And the laser-visa change wasn’t the only border-loosening measure announced last week. Immigration officials announced Thursday that they will now ignore “minor immigration irregularities” in deciding whether visitors from certain developed nations should be admitted. In other words, if a person overstayed his visa during his last visit, the inspector can let him in anyway–like, oh, Mohammed Atta, who was admitted at the Miami Airport in 2001 despite having overstayed on his prior visit to the U.S.

Political response

As if all this weren’t bad enough, the new border-patrol policy appears to have been dreamed up solely in response to political concerns. After all, if expedited removal of non-Mexican illegals is such a good idea (as opposed to just waving them into the country, which is still happening as you read this), why was it not ordered until nearly three years after 9/11? Why wait until August 10, 2004? Well, because Rep. Tom Tancredo had a news conference scheduled for August 11, 2004, to release previously unpublished statistics on third-country illegals caught on the Mexican border–including 122 Pakistanis in the first nine months of this fiscal year.

The furor over the border patrol’s “catch and release” policy for non-Mexican illegals (known in the jargon as OTMs–”Other Than Mexican”) has been growing, with increasingly widespread stories of Middle Eastern men sneaking across the border. It reached a fever pitch with the July arrest of a Pakistani woman carrying a South African passport after she crossed into Texas and was boarding a plane for New York.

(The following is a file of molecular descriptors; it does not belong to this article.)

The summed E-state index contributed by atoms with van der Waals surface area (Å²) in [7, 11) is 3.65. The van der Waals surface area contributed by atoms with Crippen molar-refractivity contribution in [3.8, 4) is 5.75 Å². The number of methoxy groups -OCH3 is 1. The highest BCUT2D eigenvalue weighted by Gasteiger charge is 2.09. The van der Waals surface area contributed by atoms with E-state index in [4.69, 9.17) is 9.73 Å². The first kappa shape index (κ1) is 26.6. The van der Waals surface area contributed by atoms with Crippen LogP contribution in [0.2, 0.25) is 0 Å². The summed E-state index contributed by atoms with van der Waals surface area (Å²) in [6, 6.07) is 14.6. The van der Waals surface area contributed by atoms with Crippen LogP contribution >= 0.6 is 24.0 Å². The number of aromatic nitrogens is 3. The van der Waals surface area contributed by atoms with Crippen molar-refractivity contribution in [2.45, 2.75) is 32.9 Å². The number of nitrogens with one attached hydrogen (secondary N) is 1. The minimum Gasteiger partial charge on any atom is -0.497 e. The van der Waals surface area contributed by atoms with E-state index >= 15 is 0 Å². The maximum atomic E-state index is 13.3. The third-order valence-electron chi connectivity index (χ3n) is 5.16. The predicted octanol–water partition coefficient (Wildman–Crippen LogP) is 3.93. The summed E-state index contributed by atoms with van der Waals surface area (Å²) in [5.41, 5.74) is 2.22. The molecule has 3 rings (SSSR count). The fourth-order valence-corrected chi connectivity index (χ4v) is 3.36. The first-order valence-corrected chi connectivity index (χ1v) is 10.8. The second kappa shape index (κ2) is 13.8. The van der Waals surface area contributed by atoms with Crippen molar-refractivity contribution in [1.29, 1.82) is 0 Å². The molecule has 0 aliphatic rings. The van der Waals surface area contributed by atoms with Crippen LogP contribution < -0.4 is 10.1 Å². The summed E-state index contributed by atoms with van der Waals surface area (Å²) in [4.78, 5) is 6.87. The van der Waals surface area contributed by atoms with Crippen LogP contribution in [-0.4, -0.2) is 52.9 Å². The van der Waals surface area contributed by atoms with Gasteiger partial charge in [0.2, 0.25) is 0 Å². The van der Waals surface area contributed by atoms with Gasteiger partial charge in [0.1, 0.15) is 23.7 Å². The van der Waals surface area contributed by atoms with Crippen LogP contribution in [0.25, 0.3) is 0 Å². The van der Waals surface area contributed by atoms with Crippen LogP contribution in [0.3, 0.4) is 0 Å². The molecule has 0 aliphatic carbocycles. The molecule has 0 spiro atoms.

The pressure on the administration to do something, anything, became intense. The co-chairmen of the U.S. House Border Caucus, Texas Republican Henry Bonilla and Democrat Solomon Ortiz, sent a letter demanding that OTMs be detained. A group of twelve other Republicans, led by the redoubtable Tancredo, did the same.

When combined with the heightened terror alert based on threats to financial targets in New York and Washington, and the uproar in southern California over the cancellation of an immigration-enforcement initiative owing to complaints from advocacy groups, the administration had to propose something that seemed pro-enforcement, and this was the smallest thing they could come up with.

The new border-patrol powers aren’t a bad thing–they’re just ridiculously overdue and inadequate, offered almost with apologies and only in response to political pressure. I’d have a lot more confidence in the federal government’s commitment to protecting my children’s lives if these measures had been put in place on September 12, 2001–or, better yet, on September 10–and if they were part of a comprehensive, unfettered effort to gain control over a chaotic immigration system. As it is, they are merely part of our Potemkin-village immigration system, designed to give the false impression that we’re playing defense, as well as offense, in our struggle against militant Islam.

NRO Contributor Mark Krikorian is executive director of the Center for Immigration Studies.